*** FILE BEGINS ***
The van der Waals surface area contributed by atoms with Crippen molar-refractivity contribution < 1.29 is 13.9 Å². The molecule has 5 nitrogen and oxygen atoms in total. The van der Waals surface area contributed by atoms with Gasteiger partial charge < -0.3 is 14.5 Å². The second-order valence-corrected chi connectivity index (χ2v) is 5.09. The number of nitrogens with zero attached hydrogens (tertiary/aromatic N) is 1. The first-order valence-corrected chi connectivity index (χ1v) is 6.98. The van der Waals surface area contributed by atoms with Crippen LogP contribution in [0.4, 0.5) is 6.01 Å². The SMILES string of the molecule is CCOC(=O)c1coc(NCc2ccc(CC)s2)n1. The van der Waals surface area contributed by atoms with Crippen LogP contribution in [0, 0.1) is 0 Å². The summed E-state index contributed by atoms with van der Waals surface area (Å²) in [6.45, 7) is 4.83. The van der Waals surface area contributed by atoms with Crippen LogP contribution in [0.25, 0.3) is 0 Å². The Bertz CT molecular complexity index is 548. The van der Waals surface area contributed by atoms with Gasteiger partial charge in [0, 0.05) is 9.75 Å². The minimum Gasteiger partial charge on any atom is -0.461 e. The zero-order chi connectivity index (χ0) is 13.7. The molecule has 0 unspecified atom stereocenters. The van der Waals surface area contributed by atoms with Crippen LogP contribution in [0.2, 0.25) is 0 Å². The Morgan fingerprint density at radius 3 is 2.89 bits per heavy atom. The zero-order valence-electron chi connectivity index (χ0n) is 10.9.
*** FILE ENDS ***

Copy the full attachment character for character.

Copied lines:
The van der Waals surface area contributed by atoms with Crippen molar-refractivity contribution < 1.29 is 13.9 Å². The molecule has 5 nitrogen and oxygen atoms in total. The van der Waals surface area contributed by atoms with Gasteiger partial charge < -0.3 is 14.5 Å². The second-order valence-corrected chi connectivity index (χ2v) is 5.09. The number of nitrogens with zero attached hydrogens (tertiary/aromatic N) is 1. The first-order valence-corrected chi connectivity index (χ1v) is 6.98. The van der Waals surface area contributed by atoms with Crippen LogP contribution in [0.4, 0.5) is 6.01 Å². The SMILES string of the molecule is CCOC(=O)c1coc(NCc2ccc(CC)s2)n1. The van der Waals surface area contributed by atoms with Crippen LogP contribution in [0, 0.1) is 0 Å². The summed E-state index contributed by atoms with van der Waals surface area (Å²) in [6.45, 7) is 4.83. The van der Waals surface area contributed by atoms with Crippen LogP contribution in [0.25, 0.3) is 0 Å². The Bertz CT molecular complexity index is 548. The van der Waals surface area contributed by atoms with Gasteiger partial charge in [0, 0.05) is 9.75 Å². The minimum Gasteiger partial charge on any atom is -0.461 e. The zero-order chi connectivity index (χ0) is 13.7. The molecule has 0 unspecified atom stereocenters. The van der Waals surface area contributed by atoms with Crippen LogP contribution in [0.2, 0.25) is 0 Å². The Morgan fingerprint density at radius 3 is 2.89 bits per heavy atom. The zero-order valence-electron chi connectivity index (χ0n) is 10.9.